Military Sexual

Trauma (MST)

How Common is MST?

Among active duty military, about 5-6% of women have experienced military sexual assault, and about 78% military sexual harassment.  Following discharge from the military, a survey found 30% of women who served in the Vietnam era or later had been sexually assaulted.  In a group of women serving in the Gulf War, 8% experienced attempted or completed sexual assault during their deployment, even though that conflict was of relatively short duration.


The prevalence is much higher among women in a VA popluation, as a number of studies have shown. In a natinoal survey of 3,632 women veterans using VA, 23% reported a history of military sexual assault and 55% reported a history of sexual harassment while on active duty.  Among female patients at the Baltimore VA, 41% has a history of rape, and 60% of those rapes occurred while on active duty.  These rates of sexual assault while in the military are higher than lifetime rates among women in the general population

This situation is not unique to women; in VA health care settings, MST is a mainstream health care issue for men as well.  Even though MST is far more common in women, 54% of all VA patients who screen positive for MST are men.  Military sexual harassment is also common: about 38% of men receiving VA care have experienced sexual harassment while in the military.

Do I have to file a claim?

MST counseling is provided independent of the Veterans Benefits Administration claims process.  When veterans are screened for MST, they are informed that they are not required to have a service-connected rating from the MST incident in order to begin or continue treatment. Indeed, MST counseling can be helpful for veterans who are considering filing a claim, because:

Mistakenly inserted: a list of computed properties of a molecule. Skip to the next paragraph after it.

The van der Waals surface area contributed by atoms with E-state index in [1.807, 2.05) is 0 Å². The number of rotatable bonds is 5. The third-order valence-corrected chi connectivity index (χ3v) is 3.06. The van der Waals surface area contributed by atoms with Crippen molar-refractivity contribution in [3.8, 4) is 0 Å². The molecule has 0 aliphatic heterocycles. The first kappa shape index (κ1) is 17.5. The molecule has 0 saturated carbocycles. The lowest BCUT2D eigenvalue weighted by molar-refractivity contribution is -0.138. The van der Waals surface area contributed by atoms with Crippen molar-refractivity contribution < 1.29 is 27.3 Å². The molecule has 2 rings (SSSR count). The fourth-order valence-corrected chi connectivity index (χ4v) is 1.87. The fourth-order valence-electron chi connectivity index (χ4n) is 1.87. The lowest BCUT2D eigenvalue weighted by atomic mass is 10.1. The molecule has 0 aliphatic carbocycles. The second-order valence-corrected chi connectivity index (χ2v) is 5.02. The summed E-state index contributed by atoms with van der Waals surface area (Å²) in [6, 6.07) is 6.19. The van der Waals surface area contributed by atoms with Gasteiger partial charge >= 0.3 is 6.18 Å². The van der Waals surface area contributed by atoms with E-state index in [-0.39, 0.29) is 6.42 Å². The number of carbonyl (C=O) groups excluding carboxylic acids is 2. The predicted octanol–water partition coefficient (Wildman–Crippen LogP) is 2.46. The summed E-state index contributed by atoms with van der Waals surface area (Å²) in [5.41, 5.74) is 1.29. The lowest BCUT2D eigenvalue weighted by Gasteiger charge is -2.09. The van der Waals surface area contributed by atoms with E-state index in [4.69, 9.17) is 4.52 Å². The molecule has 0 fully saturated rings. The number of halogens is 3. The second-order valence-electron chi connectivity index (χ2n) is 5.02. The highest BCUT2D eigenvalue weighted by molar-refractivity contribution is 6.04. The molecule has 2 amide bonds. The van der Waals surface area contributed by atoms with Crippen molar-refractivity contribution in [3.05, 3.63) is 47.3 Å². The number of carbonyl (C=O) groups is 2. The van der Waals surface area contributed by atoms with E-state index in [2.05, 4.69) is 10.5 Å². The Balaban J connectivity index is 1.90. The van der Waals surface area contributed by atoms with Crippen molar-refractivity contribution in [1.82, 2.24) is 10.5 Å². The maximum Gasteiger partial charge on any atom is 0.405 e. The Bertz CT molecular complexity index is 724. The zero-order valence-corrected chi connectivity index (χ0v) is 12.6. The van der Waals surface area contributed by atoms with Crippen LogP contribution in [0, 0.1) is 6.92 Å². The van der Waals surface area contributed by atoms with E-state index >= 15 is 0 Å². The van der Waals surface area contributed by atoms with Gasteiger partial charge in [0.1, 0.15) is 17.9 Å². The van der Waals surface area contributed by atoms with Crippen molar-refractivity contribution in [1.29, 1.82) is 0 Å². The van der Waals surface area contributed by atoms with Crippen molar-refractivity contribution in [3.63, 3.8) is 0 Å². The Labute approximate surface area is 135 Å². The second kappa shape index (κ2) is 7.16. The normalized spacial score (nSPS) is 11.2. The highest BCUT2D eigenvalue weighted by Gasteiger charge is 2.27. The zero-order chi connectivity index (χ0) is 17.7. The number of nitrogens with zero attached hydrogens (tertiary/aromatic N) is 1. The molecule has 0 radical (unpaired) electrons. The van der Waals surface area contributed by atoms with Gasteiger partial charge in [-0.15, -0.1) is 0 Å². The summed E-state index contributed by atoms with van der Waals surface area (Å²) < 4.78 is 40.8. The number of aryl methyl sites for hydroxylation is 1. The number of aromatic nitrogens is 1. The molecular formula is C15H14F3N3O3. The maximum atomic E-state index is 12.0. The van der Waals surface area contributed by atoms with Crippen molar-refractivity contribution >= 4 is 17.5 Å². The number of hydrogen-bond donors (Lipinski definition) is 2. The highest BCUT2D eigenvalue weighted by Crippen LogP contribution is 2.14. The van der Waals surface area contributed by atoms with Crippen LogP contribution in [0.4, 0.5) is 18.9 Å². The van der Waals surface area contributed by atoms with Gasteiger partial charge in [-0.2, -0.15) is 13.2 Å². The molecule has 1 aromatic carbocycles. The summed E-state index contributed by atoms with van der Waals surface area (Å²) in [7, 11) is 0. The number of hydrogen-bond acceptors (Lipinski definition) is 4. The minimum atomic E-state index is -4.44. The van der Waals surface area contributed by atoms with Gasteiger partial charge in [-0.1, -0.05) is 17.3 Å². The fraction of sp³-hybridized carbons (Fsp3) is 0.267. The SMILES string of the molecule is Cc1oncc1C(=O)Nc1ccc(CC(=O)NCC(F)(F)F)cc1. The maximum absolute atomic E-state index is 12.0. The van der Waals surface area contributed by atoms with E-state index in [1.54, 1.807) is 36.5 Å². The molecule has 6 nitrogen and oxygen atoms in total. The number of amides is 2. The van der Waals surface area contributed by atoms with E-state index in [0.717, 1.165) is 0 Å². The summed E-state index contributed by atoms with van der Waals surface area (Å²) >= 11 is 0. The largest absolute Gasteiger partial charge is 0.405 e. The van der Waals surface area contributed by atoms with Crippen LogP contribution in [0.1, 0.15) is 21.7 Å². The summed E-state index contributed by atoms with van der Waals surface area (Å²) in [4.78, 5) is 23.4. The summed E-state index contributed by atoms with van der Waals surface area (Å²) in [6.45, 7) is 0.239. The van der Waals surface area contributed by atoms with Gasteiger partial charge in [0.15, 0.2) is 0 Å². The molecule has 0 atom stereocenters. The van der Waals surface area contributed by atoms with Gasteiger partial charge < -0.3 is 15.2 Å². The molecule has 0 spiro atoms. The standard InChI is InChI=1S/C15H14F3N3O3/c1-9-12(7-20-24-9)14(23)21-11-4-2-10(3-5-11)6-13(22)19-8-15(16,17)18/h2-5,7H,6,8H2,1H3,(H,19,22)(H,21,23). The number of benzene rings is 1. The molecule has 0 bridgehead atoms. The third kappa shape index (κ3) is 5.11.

1. The claims process can be very traumatic for some veterans; counseling can help veterans as they think through whether or not to apply.  If they decide to apply, ongoing counseling can help support them through the process.

  2. If a mental health diagnosis (e.g., PTSD) is identified and documented in the mental health setting, this can help to substantiate a future claim.


Symptoms of MST

Men and women with a history of MST are at risk for a range of negative psychological outcomes.  PTSD is the disorder most closely associated with a history of sexual trauma, but survivors of sexual trauma are also at increased risk for depression, substance use disorders, panic disorder, generalized anxiety disorder, and obsessive-compulsive disorder. Survivors of sexual trauma may also struggle with a range of psychological symptoms, even in the absence of a specific psychiatric diagnosis, including low self esteem, poor self-care, difficulties with interpersonal relationships, and sexual dysfunction.  Effective mental health treatments are available to address a range of psychological conditions associated with exposure to MST. It is important for veterans to know that some types of psychotheraply focus on talking in detail about the sexual trauma and the veteran's reaction to it, while others do not.  Regardless, suffering veterans may still benefit from mental health treatments that focus on improving coping skills.